From Founder to Team Builder—Are You Ready?

Typically, a food business begins with a single person: the founder. This individual has the vision, the product, and the entrepreneurial drive to try turning their grand idea into a business. They work like a madperson to dial in their product, cultivate a brand, build brand awareness, secure distribution, generate a customer base, and grow sales. This means they have their hands in everything—R&D, production, sourcing, marketing, branding, finances, you name it.  
Sound familiar? In some cases, there are two co-founders who split the workload, but the fact remains the same: Most early-stage food companies involve one or two people bearing an incredible amount of responsibility. Even if they hire freelancers here and there, the founder or co-founders still hold the bag.
Assuming the business is moderately successful, this structure can work fine for a while. But there inevitably comes a point at which being a one- or two-person show will inhibit the brand’s growth potential. In order to scale up and move into the next phase of expansion, the company needs to increase its bandwidth by bringing more hands on deck. Put simply, it’s time to build out a team.
Arriving at this stage in a business’s arc is exciting. It means the founder has proven their concept in the marketplace and their hustle is paying off. It also means they can transfer some of their heavy workload to someone else—or multiple people—with expertise in certain areas. Whether that be marketing, technology, financial management, or sales just depends on the most pressing needs at that time.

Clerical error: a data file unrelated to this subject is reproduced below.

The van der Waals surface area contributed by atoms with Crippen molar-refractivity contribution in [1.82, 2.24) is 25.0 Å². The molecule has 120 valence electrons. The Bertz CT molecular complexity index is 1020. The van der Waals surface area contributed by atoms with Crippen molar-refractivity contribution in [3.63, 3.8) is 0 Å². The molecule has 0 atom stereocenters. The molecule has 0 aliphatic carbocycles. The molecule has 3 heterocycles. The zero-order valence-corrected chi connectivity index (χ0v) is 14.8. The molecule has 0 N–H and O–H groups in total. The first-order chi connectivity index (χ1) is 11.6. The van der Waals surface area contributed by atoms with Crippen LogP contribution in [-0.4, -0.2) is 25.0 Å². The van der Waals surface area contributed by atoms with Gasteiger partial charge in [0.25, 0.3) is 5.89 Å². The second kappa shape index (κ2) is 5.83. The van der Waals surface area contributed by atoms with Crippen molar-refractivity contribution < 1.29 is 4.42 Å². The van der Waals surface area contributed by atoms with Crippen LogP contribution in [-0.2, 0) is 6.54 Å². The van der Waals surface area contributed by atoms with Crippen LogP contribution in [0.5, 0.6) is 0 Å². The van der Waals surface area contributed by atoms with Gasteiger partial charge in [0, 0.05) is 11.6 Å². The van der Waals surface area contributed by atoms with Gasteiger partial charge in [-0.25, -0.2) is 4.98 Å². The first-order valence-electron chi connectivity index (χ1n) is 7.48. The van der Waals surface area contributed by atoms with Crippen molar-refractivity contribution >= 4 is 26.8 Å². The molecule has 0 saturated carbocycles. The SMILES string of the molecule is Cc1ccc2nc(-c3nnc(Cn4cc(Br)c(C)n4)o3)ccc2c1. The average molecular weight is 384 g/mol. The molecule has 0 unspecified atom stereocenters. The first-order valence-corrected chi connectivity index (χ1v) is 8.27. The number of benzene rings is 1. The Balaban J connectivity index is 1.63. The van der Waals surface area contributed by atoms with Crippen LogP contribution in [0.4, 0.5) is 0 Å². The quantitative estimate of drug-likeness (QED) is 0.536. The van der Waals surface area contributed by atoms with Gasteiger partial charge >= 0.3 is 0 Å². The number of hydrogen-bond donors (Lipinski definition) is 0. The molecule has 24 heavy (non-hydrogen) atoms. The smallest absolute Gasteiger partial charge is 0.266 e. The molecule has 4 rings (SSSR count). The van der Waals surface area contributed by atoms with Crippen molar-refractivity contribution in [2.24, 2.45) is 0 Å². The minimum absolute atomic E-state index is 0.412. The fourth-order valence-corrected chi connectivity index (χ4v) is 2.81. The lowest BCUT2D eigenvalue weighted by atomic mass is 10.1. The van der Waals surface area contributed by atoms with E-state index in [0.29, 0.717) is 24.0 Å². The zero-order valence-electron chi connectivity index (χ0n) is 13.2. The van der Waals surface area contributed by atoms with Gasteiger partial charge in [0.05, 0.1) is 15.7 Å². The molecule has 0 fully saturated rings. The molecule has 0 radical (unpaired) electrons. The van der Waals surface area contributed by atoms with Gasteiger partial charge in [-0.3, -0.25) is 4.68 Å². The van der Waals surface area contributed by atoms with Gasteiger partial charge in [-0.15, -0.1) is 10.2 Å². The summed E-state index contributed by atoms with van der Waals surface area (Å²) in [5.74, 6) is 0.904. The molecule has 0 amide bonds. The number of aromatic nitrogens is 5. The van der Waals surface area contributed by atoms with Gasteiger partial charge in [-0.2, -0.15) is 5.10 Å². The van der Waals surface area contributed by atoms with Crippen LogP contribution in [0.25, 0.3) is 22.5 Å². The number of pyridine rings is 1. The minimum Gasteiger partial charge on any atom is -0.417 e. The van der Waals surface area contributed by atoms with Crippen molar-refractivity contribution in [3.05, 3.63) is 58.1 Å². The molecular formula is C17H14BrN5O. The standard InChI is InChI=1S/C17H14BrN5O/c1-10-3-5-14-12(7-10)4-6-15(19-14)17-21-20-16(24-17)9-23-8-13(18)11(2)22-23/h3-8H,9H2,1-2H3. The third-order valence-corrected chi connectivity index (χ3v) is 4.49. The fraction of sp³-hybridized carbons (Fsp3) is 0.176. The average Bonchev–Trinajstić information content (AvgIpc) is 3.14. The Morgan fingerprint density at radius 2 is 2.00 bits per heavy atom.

Sylvie Charles, M.D., realized that her company had reached this point last year. Since launching Just Date in 2018, she had grown the organic real-fruit sweetener brand into a national player with great traction in the natural retail channel, plus an e-commerce and foodservice business. But to really ramp up, Sylvie knew she could no longer fly solo. She brought on a business partner plus full-time marketing and sales help, and she’s amazed by how much the team has accomplished already.
Another great benefit of building a team is it allows the founder to step back—to work on their business rather than in their business. “It gives you a little space to think on larger strategies,” Sylvie shares in Edible-Alpha® podcast #117. “As a leader, sometimes you can get bogged down in the operations details because that’s what you need to do for companies to function. But to finally get the chance to take a more macro look—to think about bigger goals and strategy—that is really exciting.”
Of course, transitioning to a team isn’t without challenges. First and foremost, it costs money to bring on top talent, which can cut into cash flow or profits. It can also be hard for founders to hand off certain responsibilities and trust that someone else can execute. Also, the qualities that make a good entrepreneur are not always the same qualities that make a good CEO or other executive. Because of that, some founders struggle with running a larger company or find they just don’t like their new role.
That said, many solo-operator-to-team transitions go very smoothly. If building a team will allow a business to reach new heights, it’s often a smart strategy.  

Most food entrepreneurs don’t start out as doctors, but Sylvie Charles, M.D., felt she could help more people by offering a healthy alternative to sugar. So, she left her stable career and launched Just Date. After bootstrapping her business, she recently built a team and secured investors to fuel the next phase of growth. Hear how Sylvie has brought the brand this far and what’s on tap next.      

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Get registered for our upcoming event: Investing in the Future of Food, on September 21, 2022! At this event, opportunities to connect with food-focused entrepreneurs will be the highlight, directly through exhibitions and sampling, plus indirectly through discussion and presentations. This is a hybrid event, you may join virtually or in person in Madison, WI at the Pyle Center.

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